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NEWS: Pain guidance worries practices

by in GP Practice Management, News

GPs and pain specialists have raised concerns about new guidance which calls for non-pharmacological treatments for chronic pain.

GP leaders warned that practices and patients might struggle to get access to the kinds of interventions, such as acupuncture and psychological therapies, advocated in the National Institute for Health and Care Excellence guidance.

The Faculty of Pain Management, meanwhile, questioned the definition of chronic pain, warning that improved understanding is needed of its underlying mechanisms. It warned that the guidance could lead to specialist pain management services being decommissioned.

Royal College of GPs chair Professor Martin Marshall said: “GPs will always take a holistic approach to delivering care, considering physical, psychological and social factors when making a diagnosis and developing a treatment plan in partnership with our patients, so the patient-centred approach to this guideline is welcome. We also understand the move away from a pharmacological option to treating chronic primary pain to a focus on physical and psychological therapies that we know can benefit people in pain. However, access to these therapies can be patchy at a community level across the country, so this needs to be addressed urgently, if these new guidelines are to make a genuine difference to the lives of our patients with primary chronic pain.”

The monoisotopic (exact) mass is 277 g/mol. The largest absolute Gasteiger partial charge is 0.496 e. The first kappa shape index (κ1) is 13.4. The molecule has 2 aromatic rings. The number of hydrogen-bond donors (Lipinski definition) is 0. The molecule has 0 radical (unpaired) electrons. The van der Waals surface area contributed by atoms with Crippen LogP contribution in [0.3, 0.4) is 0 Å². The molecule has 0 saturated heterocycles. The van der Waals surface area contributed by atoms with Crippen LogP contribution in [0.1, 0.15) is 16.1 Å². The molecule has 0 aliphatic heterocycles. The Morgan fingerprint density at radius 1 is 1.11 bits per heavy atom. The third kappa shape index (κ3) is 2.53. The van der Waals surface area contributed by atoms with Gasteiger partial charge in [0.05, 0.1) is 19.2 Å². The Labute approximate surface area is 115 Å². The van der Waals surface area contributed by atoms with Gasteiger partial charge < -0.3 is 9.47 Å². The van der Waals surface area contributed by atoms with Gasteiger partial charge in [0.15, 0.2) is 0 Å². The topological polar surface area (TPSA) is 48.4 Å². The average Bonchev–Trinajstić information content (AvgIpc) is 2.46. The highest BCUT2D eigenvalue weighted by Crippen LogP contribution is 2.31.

A statement from the Faculty said: “It should be noted that these guidelines refer to the assessment of all chronic pain, but management is limited to chronic primary pain only. There are also a significant number of patients that will have coexisting chronic primary and secondary pain the management of which is outside the scope of this document alone. If the full benefit of this document is to be achieved, and the considerable risks to patient care are to be avoided, there needs to be review of pain services, their delivery and how they interact from point of first contact to specialist level intervention. Currently the availability and delivery of services is variable across the country.”


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